The challenge of driving in typical to extreme weather conditions can vary for drivers. Some drive through snow, rain, wind, ice, fog, and sleet, and proceed with caution. On the other hand, there are drivers who underestimate the effort it takes to get safely through hurricanes, tornadoes, torrential snow and rain, and electrical storms.
Regardless, bad weather conditions can be a source of anxiety when traveling, especially when you are driving a rented car, which means that you should have double care:
you are driving a car you are not used to drive and you are risking your savings too, because of the credit card entered during rental cars purchasing process, as a guarantee.
[Read also “Is it possible to rent a car without credit card?” –> rentcar360.com/get-rental-car-without-credit-cards]
Whether it’s driving in the middle of thick snow or stormy weather, there is danger in navigating such difficult terrain. Snow can decrease your car’s mobility, while strong winds and rain can block your ability to see the road. It’s also challenging to drive at night. Nighttime driving can induce drowsiness and put you at risk of crashing into another vehicle.
The importance of driving safely during bad weather cannot be understated.
In the United States, almost 22 percent of the 6 million recorded car accidents are related to bad weather. In fact, bad weather accounts for nearly 6,000 deaths and 445,000 injuries in car accidents.
The statistics provide enough reason to practice safety in different weather conditions. If it’s possible to postpone a trip, then do so. But if the weather is harsh and you’ve got to be in certain places, it’s important to keep yourself safe while driving by practicing several safety techniques. In winter, for example, the first question is: do I need winter tyres? Well, they could really help (always ask for them in rental cars).
In this article, we distinguish the differences between several kinds of bad weather and provide tips on how you’ll be able to get through a difficult journey.
Driving in Different Kinds of Weather
- Driving in the rain: This may entail light to heavy downpours. Check whether there’s flooding in your area. If it’s a storm, stay updated on when it will hit strongest.
- Driving in the snow or ice: When driving in the snow, be careful not to drive through black ice because it may lead to a loss of traction.
- Driving through strong winds: Make sure that you know the direction in which the wind is going. If you’re driving through mountains, pay attention to your steering.
- Driving through dense fog: Stay vigilant of people and hazards by turning on your fog lights. The lines on the road will guide you.
- Driving in the dark: If you are tired, drowsy, or sleep-deprived, it’s best to postpone your trip and drive some other time. Drinking coffee is not a solution.
- Driving in intense heat or with a sun glare: Check your car’s temperature gauge to avoid overheating. Keep an additional pair of shades in your car if the sun visor won’t make do.
Safety Reminders for People Who Drive During All Kinds of Bad Weather, with a rented vehicle above all
- Check the weather conditions and plan accordingly. Before heading out for your trip, make sure that you’ve planned how you will drive in the specific weather you’re currently in. If you can find an alternative route that will cause less anxiety and less stress, it’s better to take this route. If not, make sure that you’re not running late and that you’re on track with your travel time.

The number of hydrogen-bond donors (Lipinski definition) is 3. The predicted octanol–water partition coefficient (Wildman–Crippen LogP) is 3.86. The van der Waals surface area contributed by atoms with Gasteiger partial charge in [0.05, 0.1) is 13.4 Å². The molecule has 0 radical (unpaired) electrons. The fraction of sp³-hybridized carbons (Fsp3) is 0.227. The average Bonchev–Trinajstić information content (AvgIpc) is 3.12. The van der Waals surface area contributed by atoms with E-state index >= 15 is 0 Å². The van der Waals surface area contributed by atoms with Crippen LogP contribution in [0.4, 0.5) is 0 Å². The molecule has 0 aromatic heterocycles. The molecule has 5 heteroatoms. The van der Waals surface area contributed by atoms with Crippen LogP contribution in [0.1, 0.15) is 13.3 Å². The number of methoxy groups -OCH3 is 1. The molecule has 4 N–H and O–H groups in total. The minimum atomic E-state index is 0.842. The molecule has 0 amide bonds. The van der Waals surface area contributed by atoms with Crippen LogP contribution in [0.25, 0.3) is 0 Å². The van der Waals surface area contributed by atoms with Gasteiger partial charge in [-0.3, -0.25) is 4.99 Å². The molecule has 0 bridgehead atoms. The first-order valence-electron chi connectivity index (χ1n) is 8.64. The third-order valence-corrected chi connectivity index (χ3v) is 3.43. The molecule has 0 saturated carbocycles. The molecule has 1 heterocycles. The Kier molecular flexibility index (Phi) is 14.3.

- Always wear seatbelts. Make sure that you and your passengers are all wearing seatbelts. By following the law, you can help save lives.
- Use lights properly and observe your environment. When driving, use your lights properly by making an early signal when turning. However, be careful to avoid blinding other motorists with your headlights. At night, observe your environment and watch out for people or animals that might cross your path. During foggy weather, use low beam headlights, so that other cars can see you.
- Drive slowly and control your steering. Windy, icy, and wet roads can lead to skidding. Under these conditions, control your steering when taking sharp turns. Don’t slam your foot on the breaks and decelerate slowly. If you stop too quickly, there’s a high chance of getting rear-ended by another vehicle.
- Keep your car in good condition. When was the last time you changed tires? Does your vehicle need a tune-up? If you’re driving during winter, you need to check your brakes and tires more frequently. Your windshield wiper should be working properly, and your headlights should be cleaned. In other words, maintenance during bad weather can lessen the difficulty of driving. Always keep an emergency kit in your car in case something unforeseen happens. Your phone should also be fully charged, so that you can call for outside help.
- Leave room in front. When driving in snow and ice, double the cushion between your car and the vehicle in front since brake time is slower in these conditions.
- Stay updated on the weather. You can either listen to a radio station that provides weather updates or use a mobile app to stay updated on weather changes.
- Pull over and rest your eyes. Prioritize your well-being over anything else. If you’re tired, pull over to the nearest gas station, so you could grab a bite or rest your eyes. Taking a break from driving when you’re exhausted is better than getting into a car accident. If weather conditions worsen, find a safe place to pull over and wait it out.
Before you hit the road, it’s always important to keep in mind that your safety should be your priority. The safety driving tips in this article can help you plan and enjoy your trip, so share them with your family, friends, and co-workers.
Here as follow a great infographic recap drawn by PureDieselPower.